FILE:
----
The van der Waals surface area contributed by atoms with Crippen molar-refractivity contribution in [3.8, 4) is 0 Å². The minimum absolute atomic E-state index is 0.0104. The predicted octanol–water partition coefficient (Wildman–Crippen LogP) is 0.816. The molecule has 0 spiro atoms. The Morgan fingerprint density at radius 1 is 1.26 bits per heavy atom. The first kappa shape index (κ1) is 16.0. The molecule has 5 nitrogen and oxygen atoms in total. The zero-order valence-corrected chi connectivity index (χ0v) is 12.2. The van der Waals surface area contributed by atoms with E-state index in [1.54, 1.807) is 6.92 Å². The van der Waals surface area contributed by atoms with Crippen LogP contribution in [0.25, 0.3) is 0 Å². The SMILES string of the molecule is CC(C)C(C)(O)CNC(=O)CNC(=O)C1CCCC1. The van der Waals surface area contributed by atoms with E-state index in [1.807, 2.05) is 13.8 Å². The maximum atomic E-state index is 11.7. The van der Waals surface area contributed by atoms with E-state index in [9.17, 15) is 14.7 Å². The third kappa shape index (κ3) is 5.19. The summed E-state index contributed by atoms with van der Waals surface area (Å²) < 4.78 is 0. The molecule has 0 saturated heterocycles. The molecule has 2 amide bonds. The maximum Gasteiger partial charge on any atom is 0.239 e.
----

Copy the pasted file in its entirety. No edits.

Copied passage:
The van der Waals surface area contributed by atoms with Crippen molar-refractivity contribution in [3.8, 4) is 0 Å². The minimum absolute atomic E-state index is 0.0104. The predicted octanol–water partition coefficient (Wildman–Crippen LogP) is 0.816. The molecule has 0 spiro atoms. The Morgan fingerprint density at radius 1 is 1.26 bits per heavy atom. The first kappa shape index (κ1) is 16.0. The molecule has 5 nitrogen and oxygen atoms in total. The zero-order valence-corrected chi connectivity index (χ0v) is 12.2. The van der Waals surface area contributed by atoms with E-state index in [1.54, 1.807) is 6.92 Å². The van der Waals surface area contributed by atoms with Crippen LogP contribution in [0.25, 0.3) is 0 Å². The SMILES string of the molecule is CC(C)C(C)(O)CNC(=O)CNC(=O)C1CCCC1. The van der Waals surface area contributed by atoms with E-state index in [1.807, 2.05) is 13.8 Å². The maximum atomic E-state index is 11.7. The van der Waals surface area contributed by atoms with E-state index in [9.17, 15) is 14.7 Å². The third kappa shape index (κ3) is 5.19. The summed E-state index contributed by atoms with van der Waals surface area (Å²) < 4.78 is 0. The molecule has 0 saturated heterocycles. The molecule has 2 amide bonds. The maximum Gasteiger partial charge on any atom is 0.239 e.